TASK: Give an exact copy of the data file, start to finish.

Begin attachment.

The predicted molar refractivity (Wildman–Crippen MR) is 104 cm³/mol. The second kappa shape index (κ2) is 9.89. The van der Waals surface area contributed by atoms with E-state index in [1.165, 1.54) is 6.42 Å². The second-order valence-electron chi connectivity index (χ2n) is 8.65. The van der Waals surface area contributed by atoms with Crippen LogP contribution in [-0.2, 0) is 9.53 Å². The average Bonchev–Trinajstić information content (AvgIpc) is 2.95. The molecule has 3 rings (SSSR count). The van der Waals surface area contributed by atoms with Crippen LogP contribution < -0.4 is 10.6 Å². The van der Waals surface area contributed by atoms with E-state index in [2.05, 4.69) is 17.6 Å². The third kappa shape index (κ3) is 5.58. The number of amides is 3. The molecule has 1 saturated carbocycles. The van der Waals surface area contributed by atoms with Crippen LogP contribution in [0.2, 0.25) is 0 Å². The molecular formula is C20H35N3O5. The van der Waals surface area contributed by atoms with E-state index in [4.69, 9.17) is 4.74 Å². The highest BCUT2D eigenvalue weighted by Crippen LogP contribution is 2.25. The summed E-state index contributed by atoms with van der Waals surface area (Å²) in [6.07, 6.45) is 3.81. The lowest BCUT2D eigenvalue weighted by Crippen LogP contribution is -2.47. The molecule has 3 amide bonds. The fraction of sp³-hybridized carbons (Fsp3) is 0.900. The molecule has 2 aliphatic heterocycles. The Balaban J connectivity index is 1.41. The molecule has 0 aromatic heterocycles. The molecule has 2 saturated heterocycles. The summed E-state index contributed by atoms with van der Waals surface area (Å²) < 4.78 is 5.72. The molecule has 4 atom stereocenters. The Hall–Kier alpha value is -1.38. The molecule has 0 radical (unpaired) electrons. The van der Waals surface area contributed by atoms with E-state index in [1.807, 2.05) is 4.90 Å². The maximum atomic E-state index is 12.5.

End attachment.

The predicted molar refractivity (Wildman–Crippen MR) is 104 cm³/mol. The second kappa shape index (κ2) is 9.89. The van der Waals surface area contributed by atoms with E-state index in [1.165, 1.54) is 6.42 Å². The second-order valence-electron chi connectivity index (χ2n) is 8.65. The van der Waals surface area contributed by atoms with Crippen LogP contribution in [-0.2, 0) is 9.53 Å². The average Bonchev–Trinajstić information content (AvgIpc) is 2.95. The molecule has 3 rings (SSSR count). The van der Waals surface area contributed by atoms with Crippen LogP contribution < -0.4 is 10.6 Å². The van der Waals surface area contributed by atoms with E-state index in [2.05, 4.69) is 17.6 Å². The third kappa shape index (κ3) is 5.58. The number of amides is 3. The molecule has 1 saturated carbocycles. The van der Waals surface area contributed by atoms with Crippen LogP contribution in [0.2, 0.25) is 0 Å². The molecular formula is C20H35N3O5. The van der Waals surface area contributed by atoms with E-state index in [4.69, 9.17) is 4.74 Å². The highest BCUT2D eigenvalue weighted by Crippen LogP contribution is 2.25. The summed E-state index contributed by atoms with van der Waals surface area (Å²) in [6.07, 6.45) is 3.81. The lowest BCUT2D eigenvalue weighted by Crippen LogP contribution is -2.47. The molecule has 3 amide bonds. The fraction of sp³-hybridized carbons (Fsp3) is 0.900. The molecule has 2 aliphatic heterocycles. The Balaban J connectivity index is 1.41. The molecule has 0 aromatic heterocycles. The molecule has 2 saturated heterocycles. The summed E-state index contributed by atoms with van der Waals surface area (Å²) < 4.78 is 5.72. The molecule has 4 atom stereocenters. The Hall–Kier alpha value is -1.38. The molecule has 0 radical (unpaired) electrons. The van der Waals surface area contributed by atoms with E-state index in [1.807, 2.05) is 4.90 Å². The maximum atomic E-state index is 12.5.